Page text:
My father is an archaeologist. Not unlike Lady Trent, he has traveled extensively to study cultures now lost to time. Due to being dragged through a large number of natural history museums as a child, I like these books both more and less than I otherwise would have. (At the very least, I come at them from a slightly different angle.)
I really like the idea behind these books. I like Lady Trent herself. I find the whole “old world natural history meets dragons” thing super entertaining. I like the world and the various places we get to see. I like that we get to finally uncover a few more solid facts about some plot elements that were referenced in other books. The thing I don’t always like is the plot. This installation is not quite as bad as the last few books as far as Lady Trent getting into truly ridiculous scrapes and coming out unscathed, but that element is still alive and well. You have been warned.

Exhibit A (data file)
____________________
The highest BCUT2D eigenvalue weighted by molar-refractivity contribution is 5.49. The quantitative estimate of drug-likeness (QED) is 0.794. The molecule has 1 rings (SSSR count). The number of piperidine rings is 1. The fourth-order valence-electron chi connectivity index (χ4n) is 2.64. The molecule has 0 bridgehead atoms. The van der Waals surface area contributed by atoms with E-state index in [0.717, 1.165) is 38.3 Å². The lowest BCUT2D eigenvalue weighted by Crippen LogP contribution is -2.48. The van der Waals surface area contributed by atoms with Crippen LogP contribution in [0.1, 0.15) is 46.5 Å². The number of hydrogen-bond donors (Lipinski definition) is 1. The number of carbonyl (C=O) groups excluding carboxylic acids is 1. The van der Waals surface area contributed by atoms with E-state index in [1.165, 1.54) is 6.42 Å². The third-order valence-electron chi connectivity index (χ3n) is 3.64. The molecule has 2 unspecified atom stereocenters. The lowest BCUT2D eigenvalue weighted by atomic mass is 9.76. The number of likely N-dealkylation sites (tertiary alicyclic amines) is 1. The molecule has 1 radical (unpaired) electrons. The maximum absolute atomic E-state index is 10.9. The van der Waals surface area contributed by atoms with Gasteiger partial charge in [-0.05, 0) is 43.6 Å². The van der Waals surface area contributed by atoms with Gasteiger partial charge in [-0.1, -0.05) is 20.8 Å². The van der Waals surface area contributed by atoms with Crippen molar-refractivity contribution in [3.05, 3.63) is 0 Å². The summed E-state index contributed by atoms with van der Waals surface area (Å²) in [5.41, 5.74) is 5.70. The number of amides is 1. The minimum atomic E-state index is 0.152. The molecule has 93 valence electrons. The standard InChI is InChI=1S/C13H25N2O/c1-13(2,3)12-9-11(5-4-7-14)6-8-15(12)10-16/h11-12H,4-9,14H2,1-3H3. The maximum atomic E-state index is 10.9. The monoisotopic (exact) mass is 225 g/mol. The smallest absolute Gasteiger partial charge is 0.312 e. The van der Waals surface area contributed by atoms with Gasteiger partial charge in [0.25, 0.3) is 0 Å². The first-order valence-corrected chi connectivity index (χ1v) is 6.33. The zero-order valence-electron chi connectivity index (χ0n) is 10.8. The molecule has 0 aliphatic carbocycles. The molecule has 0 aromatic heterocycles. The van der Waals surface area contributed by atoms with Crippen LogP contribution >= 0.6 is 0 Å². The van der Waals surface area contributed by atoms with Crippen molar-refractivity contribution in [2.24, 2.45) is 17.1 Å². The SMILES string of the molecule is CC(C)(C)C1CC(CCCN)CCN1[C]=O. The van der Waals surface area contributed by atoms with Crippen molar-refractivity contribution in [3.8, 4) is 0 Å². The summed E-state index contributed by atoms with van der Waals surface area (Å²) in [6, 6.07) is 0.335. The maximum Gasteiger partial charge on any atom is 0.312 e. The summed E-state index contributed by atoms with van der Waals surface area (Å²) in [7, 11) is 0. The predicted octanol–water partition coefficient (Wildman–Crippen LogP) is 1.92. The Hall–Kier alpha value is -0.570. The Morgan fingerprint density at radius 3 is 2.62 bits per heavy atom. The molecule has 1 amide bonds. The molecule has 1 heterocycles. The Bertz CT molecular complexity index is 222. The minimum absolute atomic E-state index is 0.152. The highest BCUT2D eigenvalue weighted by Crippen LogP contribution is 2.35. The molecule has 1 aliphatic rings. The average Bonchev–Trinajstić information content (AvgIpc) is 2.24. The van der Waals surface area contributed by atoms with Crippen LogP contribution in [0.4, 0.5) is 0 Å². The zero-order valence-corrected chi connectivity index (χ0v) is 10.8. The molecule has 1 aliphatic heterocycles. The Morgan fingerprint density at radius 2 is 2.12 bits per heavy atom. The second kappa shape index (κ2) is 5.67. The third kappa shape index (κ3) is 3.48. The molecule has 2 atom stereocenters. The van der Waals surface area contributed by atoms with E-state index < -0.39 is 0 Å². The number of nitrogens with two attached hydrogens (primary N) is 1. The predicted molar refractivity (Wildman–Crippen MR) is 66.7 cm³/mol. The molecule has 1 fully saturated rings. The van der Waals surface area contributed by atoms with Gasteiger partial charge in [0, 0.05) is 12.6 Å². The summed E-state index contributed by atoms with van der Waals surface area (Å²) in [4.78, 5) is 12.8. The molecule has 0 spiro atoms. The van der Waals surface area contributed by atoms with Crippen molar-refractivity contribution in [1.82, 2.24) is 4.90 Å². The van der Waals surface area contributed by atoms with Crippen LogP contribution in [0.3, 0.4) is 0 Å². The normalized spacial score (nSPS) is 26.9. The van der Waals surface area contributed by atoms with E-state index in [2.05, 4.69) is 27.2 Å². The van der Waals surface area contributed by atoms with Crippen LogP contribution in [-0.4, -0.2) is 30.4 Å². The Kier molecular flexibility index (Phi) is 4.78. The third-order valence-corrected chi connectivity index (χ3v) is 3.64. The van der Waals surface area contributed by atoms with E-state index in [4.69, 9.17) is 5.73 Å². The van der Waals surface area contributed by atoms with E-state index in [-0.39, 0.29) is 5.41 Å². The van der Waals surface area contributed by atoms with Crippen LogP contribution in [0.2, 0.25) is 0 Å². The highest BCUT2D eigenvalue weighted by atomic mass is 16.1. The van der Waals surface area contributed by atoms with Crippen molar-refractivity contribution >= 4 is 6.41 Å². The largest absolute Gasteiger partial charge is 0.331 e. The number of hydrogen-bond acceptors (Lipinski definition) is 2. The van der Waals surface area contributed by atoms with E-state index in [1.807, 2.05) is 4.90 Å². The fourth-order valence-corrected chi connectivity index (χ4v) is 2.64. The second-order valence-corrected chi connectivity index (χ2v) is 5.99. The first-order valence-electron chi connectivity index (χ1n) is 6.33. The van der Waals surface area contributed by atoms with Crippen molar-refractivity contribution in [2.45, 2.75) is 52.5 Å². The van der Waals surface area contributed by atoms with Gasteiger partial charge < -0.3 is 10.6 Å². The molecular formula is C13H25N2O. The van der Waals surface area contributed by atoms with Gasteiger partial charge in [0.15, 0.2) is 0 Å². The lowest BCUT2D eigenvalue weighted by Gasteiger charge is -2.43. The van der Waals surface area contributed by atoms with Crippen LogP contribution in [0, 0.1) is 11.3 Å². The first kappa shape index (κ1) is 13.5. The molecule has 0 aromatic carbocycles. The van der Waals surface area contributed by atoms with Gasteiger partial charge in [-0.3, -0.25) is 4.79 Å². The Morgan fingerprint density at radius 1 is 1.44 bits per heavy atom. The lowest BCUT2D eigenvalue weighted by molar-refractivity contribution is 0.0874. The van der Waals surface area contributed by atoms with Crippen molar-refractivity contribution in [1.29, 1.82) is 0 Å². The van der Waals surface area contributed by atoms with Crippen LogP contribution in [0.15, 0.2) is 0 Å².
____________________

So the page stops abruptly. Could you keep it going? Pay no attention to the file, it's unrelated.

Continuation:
I grew up in the desert, so I have a soft spot for such landscapes. I felt more at home in this book than some of her others (though I could have kicked someone when the obligatory sand storm rolled around). Character dynamics fell flat for me at times, and I had a hard time swallowing the way a relationship or two evolved without a lot of interaction between the characters that might have explained why. That kind of thing tripped me up once or twice, but mostly while reading I was happily along for the ride.
Read it if you like dragons and discovery, especially if you have enjoyed the other books in this series and are up for more of the same.
Skip it if a plot with a few gaps, a lot of coincidences, and a healthy dose of unlikely outcomes drives you crazy.